Much is made of the Tampa Bay Rays‘ work with advanced metrics and defensive shifts, and no player benefits from this more than SP Jeremy Hellickson. He has wildly outperformed his metrics, with a 3.20 career ERA but a 4.46 xFIP.
With a low strikeout rate and absurdly low BABIP against, all signs points to Hellickson regressing in huge ways. However, the Rays’ advanced scouting, statistical analysis and defensive shifting have allowed Hellickson to sustain this peculiar success.
The question, then, is what would happen if Hellickson was not the beneficiary of the Rays’ ways?
In a recent Twitter interaction, Grantland writer Jonah Keri — who authored a book on the Rays entitled The Extra 2% — told me that Hellickson is “going to be traded, either after this year or next.” The Rays could easily survive this with their deep starting pitching in the minors, beginning with SP Chris Archer.
Hellickson, however, may not.
Hellickson’s low strikeout rate leads to many balls in play. As the Rays play elite defense and shift better than any team in baseball, Hellickson has gotten away with his 6.26 career K/9 rate. With another team, however, he likely would not. Many will say that Hellickson would survive in a pitchers’ ballpark or in the National League, but this is not entirely true. Hellickson’s primary struggles are not with the long ball, but rather just with the number of balls he puts in play.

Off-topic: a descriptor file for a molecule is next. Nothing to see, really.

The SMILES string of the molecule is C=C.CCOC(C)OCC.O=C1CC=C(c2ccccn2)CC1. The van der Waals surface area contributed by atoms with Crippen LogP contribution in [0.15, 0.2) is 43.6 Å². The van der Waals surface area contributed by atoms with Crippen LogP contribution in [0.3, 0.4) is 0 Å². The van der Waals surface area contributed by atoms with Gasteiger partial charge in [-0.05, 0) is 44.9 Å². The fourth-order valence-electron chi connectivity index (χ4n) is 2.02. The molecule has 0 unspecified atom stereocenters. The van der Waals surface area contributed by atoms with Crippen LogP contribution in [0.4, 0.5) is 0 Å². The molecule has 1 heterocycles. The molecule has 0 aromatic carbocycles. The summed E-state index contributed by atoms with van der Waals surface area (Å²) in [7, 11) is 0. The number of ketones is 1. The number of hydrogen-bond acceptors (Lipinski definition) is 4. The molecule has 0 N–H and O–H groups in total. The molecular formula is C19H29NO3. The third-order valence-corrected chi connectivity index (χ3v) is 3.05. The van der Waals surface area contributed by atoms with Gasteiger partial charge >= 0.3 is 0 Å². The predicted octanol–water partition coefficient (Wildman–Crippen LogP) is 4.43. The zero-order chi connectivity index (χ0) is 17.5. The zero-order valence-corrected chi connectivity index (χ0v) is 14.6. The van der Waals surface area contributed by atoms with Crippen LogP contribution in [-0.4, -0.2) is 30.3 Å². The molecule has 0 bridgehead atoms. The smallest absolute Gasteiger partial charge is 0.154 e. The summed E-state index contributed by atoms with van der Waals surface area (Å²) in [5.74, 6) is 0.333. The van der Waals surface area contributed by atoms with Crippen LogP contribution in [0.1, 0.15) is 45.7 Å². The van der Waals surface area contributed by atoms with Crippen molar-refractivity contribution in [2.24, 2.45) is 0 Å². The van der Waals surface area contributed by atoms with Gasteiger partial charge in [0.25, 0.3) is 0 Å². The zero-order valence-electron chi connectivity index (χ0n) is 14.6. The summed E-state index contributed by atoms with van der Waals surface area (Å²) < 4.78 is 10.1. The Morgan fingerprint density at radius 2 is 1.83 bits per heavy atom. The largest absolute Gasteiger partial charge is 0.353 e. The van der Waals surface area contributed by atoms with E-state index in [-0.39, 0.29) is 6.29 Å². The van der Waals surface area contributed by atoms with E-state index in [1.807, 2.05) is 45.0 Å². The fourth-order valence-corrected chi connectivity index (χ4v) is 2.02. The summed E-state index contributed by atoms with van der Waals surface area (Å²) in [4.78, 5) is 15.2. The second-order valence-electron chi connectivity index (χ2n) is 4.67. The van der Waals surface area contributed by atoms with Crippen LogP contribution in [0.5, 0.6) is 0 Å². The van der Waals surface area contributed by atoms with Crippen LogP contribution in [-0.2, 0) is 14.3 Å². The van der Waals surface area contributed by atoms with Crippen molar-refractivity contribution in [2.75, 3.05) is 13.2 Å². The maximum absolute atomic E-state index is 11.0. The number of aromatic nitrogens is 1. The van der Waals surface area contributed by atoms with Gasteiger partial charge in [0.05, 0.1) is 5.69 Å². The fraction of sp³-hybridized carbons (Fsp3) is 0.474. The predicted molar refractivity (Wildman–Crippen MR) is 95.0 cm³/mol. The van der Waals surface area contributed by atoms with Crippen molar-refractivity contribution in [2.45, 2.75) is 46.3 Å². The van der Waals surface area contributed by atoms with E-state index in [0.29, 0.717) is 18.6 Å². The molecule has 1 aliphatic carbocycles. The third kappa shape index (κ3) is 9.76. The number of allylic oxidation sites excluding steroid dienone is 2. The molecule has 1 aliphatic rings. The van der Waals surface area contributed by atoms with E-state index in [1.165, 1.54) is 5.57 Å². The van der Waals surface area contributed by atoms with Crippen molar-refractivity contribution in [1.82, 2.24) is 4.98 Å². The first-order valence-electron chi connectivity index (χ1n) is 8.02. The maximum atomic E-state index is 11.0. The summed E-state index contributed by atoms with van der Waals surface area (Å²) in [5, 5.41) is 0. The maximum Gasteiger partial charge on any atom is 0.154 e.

The trade market will be sizable for this young pitcher, but caveat emptor to his new teammates: The ball will come into play often.
Gabe Isaacson is a writer for RantSports.com. Follow him on Twitter: @gabeisaacson.